Previous research has reported that the adoption of a strategic purchasing orientation (SPO) requires closer relationships with key suppliers and greater long‐term planning in supply management. This paper aims to develop a generic framework for the evaluation of key supply relationships incorporating seven key categories and to empirically test these assumptions by comparing firms reporting high levels of strategic purchasing to those with low levels.
The data collection employed a mail survey sent to the senior manager responsible for purchasing in their organisation (n = 50).
The article finds that high SPO firms more closely scrutinise their supply relationships across a broad range of attributes, and, as well as perennially important issues such as quality and delivery, they emphasise “fit” between buyer and supplier (e.g. fit with the competitive strategy and organisational culture of the buying firm) as an important criterion in identifying failing relationships.
The positioning of the current study as one of the first to address the evaluation of suppliers under strategic purchasing adoption calls for further replication.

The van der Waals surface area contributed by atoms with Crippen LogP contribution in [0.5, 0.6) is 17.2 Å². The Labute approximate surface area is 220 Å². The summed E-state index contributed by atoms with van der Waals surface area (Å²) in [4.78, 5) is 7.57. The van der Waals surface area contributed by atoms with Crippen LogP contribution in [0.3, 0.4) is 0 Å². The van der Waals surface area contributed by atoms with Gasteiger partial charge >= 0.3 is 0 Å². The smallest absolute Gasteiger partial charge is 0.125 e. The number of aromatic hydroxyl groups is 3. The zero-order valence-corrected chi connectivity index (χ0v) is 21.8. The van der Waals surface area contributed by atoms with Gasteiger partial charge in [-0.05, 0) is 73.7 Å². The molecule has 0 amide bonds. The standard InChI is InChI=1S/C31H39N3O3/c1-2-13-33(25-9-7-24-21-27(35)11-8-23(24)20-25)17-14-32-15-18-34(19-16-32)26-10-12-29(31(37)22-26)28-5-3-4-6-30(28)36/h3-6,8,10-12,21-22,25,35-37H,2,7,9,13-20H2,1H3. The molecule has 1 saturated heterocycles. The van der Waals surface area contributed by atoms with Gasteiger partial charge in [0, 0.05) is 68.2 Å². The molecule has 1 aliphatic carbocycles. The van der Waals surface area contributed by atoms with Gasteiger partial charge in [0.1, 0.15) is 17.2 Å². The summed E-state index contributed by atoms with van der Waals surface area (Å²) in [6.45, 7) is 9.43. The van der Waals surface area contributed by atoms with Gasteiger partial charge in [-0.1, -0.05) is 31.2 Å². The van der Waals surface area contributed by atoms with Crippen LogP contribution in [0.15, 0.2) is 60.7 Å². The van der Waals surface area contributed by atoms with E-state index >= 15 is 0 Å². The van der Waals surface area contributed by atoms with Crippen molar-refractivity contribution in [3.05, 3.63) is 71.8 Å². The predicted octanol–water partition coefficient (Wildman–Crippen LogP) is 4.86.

The results of this study afford suppliers an understanding of the criteria by which firms adopting strategic purchasing evaluate troubled or weak relationships. This would seem particularly timely given the shift towards strategic purchasing by many organisations.
This study presents one of the first attempts to assess “ineffective” supplier performance and to incorporate metrics on strategic supplier selection.
Pressey, A., Tzokas, N. and Winklhofer, H. (2007), "Strategic purchasing and the evaluation of “problem” key supply relationships: what do key suppliers need to know?", Journal of Business & Industrial Marketing, Vol. 22 No. 5, pp. 282-294. https://doi.org/10.1108/08858620710773413Download as .RIS
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